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So how did each of the major mobile broadband providers perform? The charts below show you the average upload and download speeds I measured at each location. To recap, I used Speedtest.net, turned off the computer's firewall and performed three tests in succession, averaging the result. Test Results Test Site A Mobile …

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what happened to comments ?

not a suggestion just a massive thank you, my sis' birthday is coming up and the new sprog is stopping her setting up home broadband and was gonna get her mobile as a prezzie, this guide is exactly what i needed

then again its more a present to me, if i get 1 more google-something-for-me phone call i think i'ma kill her ha

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Thanks

Thanks Alun, there aren't many of these roundups for mobile BB around, very useful. A shame it came 2 days too late for me... I finally decided on a telco and took the plunge on the weekend. Thankfully, my choice (Vodafone) at least comes in as recommended!

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Thanks

Thanks for doing this comparison. TMobile used to be pretty good here in London, but recently I and mates have been feeling very let down. Good to see that it's confirmed by a more formal test, albeit in a different location.

TMobile were really the first movers in this sector; they got a lot of business by offering the only "unlimited" deal in town at a decent price. Sadly it seems they haven't been increasing capacity as the clientbase grew. I hope they get some more bandwidth, but with 24m contracts common these days they have reduced churn and the pressure's not so great on them to fulfil their promises.

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Network sharing

Aren't T-Mobile and Orange in the process of merging now anyway? And isn't there some kind of network sharing agreement in the pipeline between this new T-Orange entity and 3 before the end of the year? Presumably this would mean that these three companies would all end up sharing the best mobile broadband network.

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Vodafone Top Up & Go

Have been using a top up and go product from Vodafone for 12 months now for those times when away from home visiting family without a Broadband connection.

Still have not used the original 1gig of data allowance ! so £39 well spent.

Do they still offer this product? I am sure I have seen the packs recently in a branch of Maplin... but the Vodafone website is bereft of details for it. The nearest is a 3gig product for £15 that only lasts a month!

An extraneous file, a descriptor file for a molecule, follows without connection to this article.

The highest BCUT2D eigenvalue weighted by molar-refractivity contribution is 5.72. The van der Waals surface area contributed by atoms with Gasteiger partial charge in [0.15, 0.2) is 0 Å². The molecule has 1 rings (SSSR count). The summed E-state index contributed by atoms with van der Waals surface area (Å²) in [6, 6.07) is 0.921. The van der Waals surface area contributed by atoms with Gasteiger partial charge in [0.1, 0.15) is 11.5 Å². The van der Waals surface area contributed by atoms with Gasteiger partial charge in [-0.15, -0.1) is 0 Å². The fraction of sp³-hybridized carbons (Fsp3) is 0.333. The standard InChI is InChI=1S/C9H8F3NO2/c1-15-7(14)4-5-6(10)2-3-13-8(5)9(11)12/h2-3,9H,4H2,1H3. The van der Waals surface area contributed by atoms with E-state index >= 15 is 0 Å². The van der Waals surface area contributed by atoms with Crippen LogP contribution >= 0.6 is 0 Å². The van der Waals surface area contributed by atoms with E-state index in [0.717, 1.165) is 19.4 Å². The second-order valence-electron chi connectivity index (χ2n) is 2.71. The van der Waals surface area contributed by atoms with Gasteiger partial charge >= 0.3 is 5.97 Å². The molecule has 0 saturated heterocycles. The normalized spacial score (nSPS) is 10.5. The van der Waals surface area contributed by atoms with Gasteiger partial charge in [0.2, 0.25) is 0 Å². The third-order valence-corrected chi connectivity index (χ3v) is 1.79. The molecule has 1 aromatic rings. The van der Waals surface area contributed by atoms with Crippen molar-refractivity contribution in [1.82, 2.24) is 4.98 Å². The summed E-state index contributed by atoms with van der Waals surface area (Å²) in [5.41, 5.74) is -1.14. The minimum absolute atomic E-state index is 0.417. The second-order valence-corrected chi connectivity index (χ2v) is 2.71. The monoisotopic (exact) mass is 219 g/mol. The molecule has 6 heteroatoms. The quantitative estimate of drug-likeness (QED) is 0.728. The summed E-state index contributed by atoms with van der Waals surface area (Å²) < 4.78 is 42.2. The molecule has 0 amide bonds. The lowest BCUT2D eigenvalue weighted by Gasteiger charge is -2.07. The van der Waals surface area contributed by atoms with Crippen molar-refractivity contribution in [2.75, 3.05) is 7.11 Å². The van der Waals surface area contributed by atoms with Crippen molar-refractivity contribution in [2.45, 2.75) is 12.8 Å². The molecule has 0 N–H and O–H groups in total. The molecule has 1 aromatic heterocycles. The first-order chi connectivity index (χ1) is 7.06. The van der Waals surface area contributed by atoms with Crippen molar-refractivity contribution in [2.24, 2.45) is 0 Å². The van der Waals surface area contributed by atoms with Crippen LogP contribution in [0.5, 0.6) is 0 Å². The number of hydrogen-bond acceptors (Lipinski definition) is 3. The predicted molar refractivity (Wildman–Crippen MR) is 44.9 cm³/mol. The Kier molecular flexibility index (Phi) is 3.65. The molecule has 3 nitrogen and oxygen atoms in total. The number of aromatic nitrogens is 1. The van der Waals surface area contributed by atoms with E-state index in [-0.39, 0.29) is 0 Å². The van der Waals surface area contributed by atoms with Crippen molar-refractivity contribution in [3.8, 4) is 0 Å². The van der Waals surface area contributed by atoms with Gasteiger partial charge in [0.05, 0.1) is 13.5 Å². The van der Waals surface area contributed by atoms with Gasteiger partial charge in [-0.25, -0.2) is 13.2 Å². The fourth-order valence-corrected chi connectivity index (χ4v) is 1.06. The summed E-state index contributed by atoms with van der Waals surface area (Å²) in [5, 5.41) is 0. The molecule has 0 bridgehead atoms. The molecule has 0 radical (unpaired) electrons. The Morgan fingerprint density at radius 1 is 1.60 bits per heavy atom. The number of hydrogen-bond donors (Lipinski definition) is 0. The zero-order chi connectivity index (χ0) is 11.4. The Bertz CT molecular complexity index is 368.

No use for me; 15 quid to collect a few emails and browse Google maps for a 3 day trip, I think not...

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True for one place, but..

Mobile broadband varies tremendously. If you're going to buy one get a PayG SIM and try a series of tests that mirror your usage.

I've been running similar tests myself (about 1.5 miles outside Manchester, so expected good coverage) - and here only Vodafone was actually capable of streaming a 96kbps Spotify stream without breaking up. 3 and T-Mobile couldn't even reach that speed - 3 had some days where it was so slow browsing was impossible - even though all 3 providers gave me 5 bars of HSDPA. O2 were GPRS only so discounted out of the gate.

3 do have the advantage of being cheap - £5/mo for 1GB is hard to beat.

The mobile networks are oversubscribed to the point that in the early evenings they nearly all slow to a crawl. It's a question of finding out how much they've invested in backhaul in your particular area.

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a couple of points

The article fails to mention two key things in relation to Three's network:

1. They are merging their 3G network assets with T-Mobiles to form a stonkingly large 3G network via Mobile Broadband Ltd (a Joint Venture co).

2. Three have a roaming agreement with Orange that allows 3's customers to use Orange's 3G/2G services at no extra cost in areas where there is no 3 coverage. In practice this means that it's difficult to find anywhere where there's no coverage.

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Correction

The price of O2's pay as you go 30 day / 3GB is £15 not £35 as in the article.

As for which is best, it all depends on where you are. I have both Vodafone and O2 PAYG dongles, Vodafone seems to work ok just about everywhere except for the Baldock to Cambridge train where it doesn't get any signal most of the time, not even 2G. O2 gives more variable performance in most places, but on that train it gives me HSPDA for the whole journey.

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m515

I have the m515 modem from Orange. I haven't tried another version so can't compare sensitivity. It is a little larger than the Huawei models, but has a captive cap. It works with Ubuntu Karmic provided an extra modem manager is used. Not yet tried with Lucid. Windows use seems adequate but is pretty well irrelevant.

I would like to see more coverage information in this review. I chose Orange partly for cost, partly for coverage, not at all for speed. Coverage is often patchy on trains etc. and is only 2G at a coastal site where I particularly want to use it. But the other vendors don't offer anything at all there, so this is a win.

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No problems here

Outside the scope of your tests, but still related to mobile broadband in general...

I use it regularly down here in Spain and find it a great alternative to fixed-line, with similar results (in Andalucia at least) to those that you show for 3 in the UK, using Movistar (Telefonica). Good for everything from browsing, Skype, work VPN access and 'streaming media' of course.

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Redesign the dongles PLEASE